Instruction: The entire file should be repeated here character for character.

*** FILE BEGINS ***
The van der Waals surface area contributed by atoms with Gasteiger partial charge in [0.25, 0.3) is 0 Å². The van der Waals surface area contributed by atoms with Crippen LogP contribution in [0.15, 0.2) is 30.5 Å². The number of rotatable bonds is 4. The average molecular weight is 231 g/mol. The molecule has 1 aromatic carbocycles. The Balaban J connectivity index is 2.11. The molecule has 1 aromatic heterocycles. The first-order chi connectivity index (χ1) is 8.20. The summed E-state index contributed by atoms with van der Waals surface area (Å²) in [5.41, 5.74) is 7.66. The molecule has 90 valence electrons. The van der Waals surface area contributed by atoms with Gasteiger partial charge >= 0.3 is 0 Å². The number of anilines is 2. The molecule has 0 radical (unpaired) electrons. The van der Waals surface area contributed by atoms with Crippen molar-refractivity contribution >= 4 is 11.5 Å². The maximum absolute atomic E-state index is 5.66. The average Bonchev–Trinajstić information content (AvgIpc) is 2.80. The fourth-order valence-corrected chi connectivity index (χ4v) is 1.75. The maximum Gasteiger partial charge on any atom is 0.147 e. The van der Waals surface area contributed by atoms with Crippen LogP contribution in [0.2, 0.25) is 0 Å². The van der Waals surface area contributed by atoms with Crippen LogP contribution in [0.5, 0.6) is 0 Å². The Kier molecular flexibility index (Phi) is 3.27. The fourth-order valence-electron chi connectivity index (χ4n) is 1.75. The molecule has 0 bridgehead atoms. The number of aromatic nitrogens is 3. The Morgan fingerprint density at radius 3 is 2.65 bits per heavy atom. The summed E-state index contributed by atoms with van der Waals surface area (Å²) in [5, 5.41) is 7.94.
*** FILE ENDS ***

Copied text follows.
The van der Waals surface area contributed by atoms with Gasteiger partial charge in [0.25, 0.3) is 0 Å². The van der Waals surface area contributed by atoms with Crippen LogP contribution in [0.15, 0.2) is 30.5 Å². The number of rotatable bonds is 4. The average molecular weight is 231 g/mol. The molecule has 1 aromatic carbocycles. The Balaban J connectivity index is 2.11. The molecule has 1 aromatic heterocycles. The first-order chi connectivity index (χ1) is 8.20. The summed E-state index contributed by atoms with van der Waals surface area (Å²) in [5.41, 5.74) is 7.66. The molecule has 90 valence electrons. The van der Waals surface area contributed by atoms with Gasteiger partial charge >= 0.3 is 0 Å². The number of anilines is 2. The molecule has 0 radical (unpaired) electrons. The van der Waals surface area contributed by atoms with Crippen molar-refractivity contribution >= 4 is 11.5 Å². The maximum absolute atomic E-state index is 5.66. The average Bonchev–Trinajstić information content (AvgIpc) is 2.80. The fourth-order valence-corrected chi connectivity index (χ4v) is 1.75. The maximum Gasteiger partial charge on any atom is 0.147 e. The van der Waals surface area contributed by atoms with Crippen LogP contribution in [0.2, 0.25) is 0 Å². The van der Waals surface area contributed by atoms with Crippen LogP contribution in [0.5, 0.6) is 0 Å². The Kier molecular flexibility index (Phi) is 3.27. The fourth-order valence-electron chi connectivity index (χ4n) is 1.75. The molecule has 0 bridgehead atoms. The number of aromatic nitrogens is 3. The Morgan fingerprint density at radius 3 is 2.65 bits per heavy atom. The summed E-state index contributed by atoms with van der Waals surface area (Å²) in [5, 5.41) is 7.94.